This feeding platform is a long way from the viewing location
At 2:30 the RSPB staff walk down to the feeding platform which is some distance from the visitor centre. They fling bits of food over the table and step back.  Nothing doing.  They step back a bit further.  The gulls come in and take some food.  Nothing doing. Eventually the kites start making their way over. One flies over to take a closer look and clearly thinks. “Gosh, what’s the fuss? You gulls will eat anything.” The bird flies off and circles around for a while before moving away. I try to snap some sort of picture knowing it is highly unlikely to be good. A silhouette is as good as can be expected under the circumstances and the light with the gear I have got.
At 3pm, I decide it’s time we cut our losses. Hubby puts our payment/donation in the box and we make our way out. Opportunity cost is getting too great and we’ve seen the kites, albeit in the air. Time to go.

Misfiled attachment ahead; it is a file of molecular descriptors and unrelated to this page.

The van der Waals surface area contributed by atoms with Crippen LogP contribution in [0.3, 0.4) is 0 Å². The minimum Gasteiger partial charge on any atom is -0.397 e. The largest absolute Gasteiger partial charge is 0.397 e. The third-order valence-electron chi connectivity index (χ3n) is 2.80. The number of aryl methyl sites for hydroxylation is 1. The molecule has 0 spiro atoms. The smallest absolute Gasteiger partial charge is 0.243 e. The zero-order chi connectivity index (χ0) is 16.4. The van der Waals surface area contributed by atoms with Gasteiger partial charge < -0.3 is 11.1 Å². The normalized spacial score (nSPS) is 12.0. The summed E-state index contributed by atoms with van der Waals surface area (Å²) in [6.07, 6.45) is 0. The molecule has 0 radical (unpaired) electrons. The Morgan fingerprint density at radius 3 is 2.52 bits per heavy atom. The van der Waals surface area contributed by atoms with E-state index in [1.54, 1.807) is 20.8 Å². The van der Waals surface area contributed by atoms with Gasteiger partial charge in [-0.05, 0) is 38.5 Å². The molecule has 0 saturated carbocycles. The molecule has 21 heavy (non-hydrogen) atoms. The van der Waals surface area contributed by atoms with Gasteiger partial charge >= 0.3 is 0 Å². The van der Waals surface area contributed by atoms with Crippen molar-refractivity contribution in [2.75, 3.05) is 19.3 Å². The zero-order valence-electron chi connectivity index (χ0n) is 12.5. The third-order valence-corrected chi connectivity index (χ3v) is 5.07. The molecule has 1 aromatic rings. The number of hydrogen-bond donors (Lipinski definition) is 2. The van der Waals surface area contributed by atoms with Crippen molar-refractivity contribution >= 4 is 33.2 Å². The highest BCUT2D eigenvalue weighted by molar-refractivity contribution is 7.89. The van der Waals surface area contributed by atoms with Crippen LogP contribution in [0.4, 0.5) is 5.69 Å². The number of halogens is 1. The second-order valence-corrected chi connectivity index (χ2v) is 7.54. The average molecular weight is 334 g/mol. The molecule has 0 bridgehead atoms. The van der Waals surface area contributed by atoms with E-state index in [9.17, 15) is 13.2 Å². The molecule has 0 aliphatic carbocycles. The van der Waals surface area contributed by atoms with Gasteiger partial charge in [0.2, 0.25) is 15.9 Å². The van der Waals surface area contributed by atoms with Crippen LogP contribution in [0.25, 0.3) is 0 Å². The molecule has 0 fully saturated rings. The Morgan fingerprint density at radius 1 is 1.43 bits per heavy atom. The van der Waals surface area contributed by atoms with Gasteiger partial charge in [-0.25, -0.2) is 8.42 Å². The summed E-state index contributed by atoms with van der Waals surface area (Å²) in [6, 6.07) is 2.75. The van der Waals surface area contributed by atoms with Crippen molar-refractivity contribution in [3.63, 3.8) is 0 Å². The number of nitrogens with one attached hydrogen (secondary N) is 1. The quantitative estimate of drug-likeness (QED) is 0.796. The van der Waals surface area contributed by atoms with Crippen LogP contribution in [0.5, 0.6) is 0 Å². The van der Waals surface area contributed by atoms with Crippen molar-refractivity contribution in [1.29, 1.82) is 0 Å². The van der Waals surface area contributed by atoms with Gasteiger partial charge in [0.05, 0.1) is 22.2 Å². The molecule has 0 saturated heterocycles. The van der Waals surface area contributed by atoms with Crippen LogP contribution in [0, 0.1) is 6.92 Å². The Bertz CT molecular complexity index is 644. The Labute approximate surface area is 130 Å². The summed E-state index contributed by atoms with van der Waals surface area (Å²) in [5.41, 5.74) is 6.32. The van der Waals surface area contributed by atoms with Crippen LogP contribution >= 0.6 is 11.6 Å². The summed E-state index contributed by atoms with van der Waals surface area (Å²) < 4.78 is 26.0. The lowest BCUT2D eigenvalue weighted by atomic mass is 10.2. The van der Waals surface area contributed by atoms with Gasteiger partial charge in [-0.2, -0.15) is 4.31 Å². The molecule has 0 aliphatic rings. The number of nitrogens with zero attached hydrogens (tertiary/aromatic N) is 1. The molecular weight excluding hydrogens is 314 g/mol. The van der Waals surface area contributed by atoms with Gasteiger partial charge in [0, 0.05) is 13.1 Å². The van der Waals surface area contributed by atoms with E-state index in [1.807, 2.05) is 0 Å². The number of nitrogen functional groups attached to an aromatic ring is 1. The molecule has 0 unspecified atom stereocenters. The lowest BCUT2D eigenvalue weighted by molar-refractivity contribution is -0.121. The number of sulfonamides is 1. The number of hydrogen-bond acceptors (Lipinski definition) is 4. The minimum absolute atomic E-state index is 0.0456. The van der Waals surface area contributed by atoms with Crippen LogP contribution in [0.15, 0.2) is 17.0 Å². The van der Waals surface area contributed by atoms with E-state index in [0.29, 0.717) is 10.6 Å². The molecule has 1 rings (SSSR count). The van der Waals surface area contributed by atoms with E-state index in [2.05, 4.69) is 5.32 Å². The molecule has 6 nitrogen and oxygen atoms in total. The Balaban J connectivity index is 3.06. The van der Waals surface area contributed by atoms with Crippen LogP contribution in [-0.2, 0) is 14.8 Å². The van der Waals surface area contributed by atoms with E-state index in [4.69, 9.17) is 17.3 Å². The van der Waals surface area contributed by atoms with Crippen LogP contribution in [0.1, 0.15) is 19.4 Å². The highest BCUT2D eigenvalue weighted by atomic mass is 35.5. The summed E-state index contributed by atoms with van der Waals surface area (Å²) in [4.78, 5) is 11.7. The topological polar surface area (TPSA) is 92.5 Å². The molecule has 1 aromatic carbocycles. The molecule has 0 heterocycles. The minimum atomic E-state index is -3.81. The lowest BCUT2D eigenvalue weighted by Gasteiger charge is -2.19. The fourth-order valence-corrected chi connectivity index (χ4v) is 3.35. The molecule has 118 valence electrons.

We’re on our way to Drumnadrochit and our route takes us steeply down from the higher ground to the Loch that resides along the bottom of the Great Glen. We’ve agonised long and hard before making a decision to skip a cruise and visit Urquhart Castle as our way of seeing Loch Ness. Now though, with his foot sore, Hubby’s thinking perhaps a cruise might be the easier option so we pop into a cruise joint (not the one I’d noted in the manifesto) to see what the odds of getting on a boat are at the moment. Right. Non-existant. Possibility they might run a trip at 6pm if there’s demand and note that no-one has vacancy this afternoon and please don’t enquire at the visitor information centre because they’ll refer us back here because the other operators are full with big tour groups this afternoon and it gets confusing keeping track of numbers etc if we make multiple enquiries. They take Hubby’s number. OK, that makes the decision simple. Urquhart Castle it is. No worries this is another freebie under our membership.